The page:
As AI technology like the currently most prominent ChatGPT become even more popular and accessible for day to day use, the Malta’s IT Law Association (MITLA) released a white paper calling for the need for a better policy-orientation around emerging technologies.
The white paper highlights the three sides to this complex technological development. On the bright side, ChatGPT has introduced AI to the masses and can prove very useful in written tasks.
This can open avenues to create new jobs and make up for certain skill shortages as companies produce higher quality work faster at lower costs.
However, as with everything, there can be a downside to this. AI, write MITLA, is simply regurgitating learnt patterns of language. This means it ‘ingests the biases inherent in the dataset it is trained upon and therefore can perpetuate such biases and be sabotaged by bad actors.’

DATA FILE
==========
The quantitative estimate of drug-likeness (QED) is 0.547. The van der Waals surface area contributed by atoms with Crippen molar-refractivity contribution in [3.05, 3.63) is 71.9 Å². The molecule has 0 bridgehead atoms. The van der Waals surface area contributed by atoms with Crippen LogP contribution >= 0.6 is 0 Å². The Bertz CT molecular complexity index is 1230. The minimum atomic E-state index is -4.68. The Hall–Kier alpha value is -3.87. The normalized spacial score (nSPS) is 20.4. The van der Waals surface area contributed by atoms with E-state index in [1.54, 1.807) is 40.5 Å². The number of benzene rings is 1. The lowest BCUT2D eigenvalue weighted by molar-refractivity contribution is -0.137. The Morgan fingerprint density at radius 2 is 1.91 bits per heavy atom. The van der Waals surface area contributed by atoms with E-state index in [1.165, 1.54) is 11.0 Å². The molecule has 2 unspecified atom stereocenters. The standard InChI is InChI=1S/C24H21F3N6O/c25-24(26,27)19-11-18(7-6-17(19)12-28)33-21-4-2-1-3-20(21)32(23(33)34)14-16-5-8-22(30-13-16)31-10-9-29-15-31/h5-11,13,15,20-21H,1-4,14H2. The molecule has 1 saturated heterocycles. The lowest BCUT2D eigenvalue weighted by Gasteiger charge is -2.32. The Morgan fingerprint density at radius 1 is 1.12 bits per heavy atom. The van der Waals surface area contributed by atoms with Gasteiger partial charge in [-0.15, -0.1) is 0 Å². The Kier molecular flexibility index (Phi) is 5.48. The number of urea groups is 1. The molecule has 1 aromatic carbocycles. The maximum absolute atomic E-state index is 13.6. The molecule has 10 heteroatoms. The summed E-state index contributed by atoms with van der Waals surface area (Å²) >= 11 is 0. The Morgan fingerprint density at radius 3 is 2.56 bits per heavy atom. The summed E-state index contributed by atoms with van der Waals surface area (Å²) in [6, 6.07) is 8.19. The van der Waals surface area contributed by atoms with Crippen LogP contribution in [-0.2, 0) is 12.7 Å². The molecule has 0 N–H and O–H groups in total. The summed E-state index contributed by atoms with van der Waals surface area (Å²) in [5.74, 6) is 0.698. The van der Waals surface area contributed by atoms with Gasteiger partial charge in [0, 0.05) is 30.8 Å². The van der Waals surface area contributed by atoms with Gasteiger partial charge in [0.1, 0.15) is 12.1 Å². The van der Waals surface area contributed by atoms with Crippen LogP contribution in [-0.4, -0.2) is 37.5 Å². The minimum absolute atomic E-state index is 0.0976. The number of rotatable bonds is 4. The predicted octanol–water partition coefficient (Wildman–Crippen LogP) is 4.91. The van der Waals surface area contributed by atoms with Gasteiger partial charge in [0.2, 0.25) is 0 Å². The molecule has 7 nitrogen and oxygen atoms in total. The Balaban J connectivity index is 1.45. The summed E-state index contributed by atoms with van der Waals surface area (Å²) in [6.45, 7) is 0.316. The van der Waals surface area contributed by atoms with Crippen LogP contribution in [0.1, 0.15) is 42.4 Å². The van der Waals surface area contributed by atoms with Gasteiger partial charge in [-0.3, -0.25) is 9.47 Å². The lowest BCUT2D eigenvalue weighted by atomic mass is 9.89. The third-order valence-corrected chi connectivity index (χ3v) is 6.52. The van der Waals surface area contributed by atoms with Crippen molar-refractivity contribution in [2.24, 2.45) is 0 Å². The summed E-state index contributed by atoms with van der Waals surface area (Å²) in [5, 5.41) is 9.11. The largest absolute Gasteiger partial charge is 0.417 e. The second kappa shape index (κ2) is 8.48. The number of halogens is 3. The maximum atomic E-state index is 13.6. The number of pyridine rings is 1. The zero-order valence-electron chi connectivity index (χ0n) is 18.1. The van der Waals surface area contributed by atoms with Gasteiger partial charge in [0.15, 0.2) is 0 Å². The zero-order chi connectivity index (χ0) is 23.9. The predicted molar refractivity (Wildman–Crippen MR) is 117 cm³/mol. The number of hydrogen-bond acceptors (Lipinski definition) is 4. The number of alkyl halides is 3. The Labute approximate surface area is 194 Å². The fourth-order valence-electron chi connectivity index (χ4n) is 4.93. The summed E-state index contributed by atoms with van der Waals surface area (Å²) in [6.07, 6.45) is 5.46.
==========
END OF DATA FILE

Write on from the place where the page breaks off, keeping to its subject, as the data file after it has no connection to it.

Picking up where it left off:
Apart from opening up the likelihood of cheating on tests, an uglier side to the AI is that it’s ability to write convincingly lends itself to misinformation abuse. ‘By creating “believable lies” through articulate writing, it can be used by people to publish misinformation.’
The proposals by MITLA include regulating emerging technologies to minimise biases inherent in the datasets that feed them as well as analysing the education system to ensure that students are equipped with necessary tools to adapt to such tech.
Educators as well should be assisted to adapt to AI, with legal changes also required to map out responsibilities and liabilities of AI companies.
Following the AGM, the new executive committee for MITLA was appointed: Anthonio Ghio as president, Sharon Xuereb as vice president, Franklin Cachia as treasurer, Alexia Valenzia as secretary, Gege Gatt on communications, Sarah Cannataci on project management, Deo Falzon on events, Kenneth Terribile on external outreach and Keith Cutajar on education.
Read the full white paper here.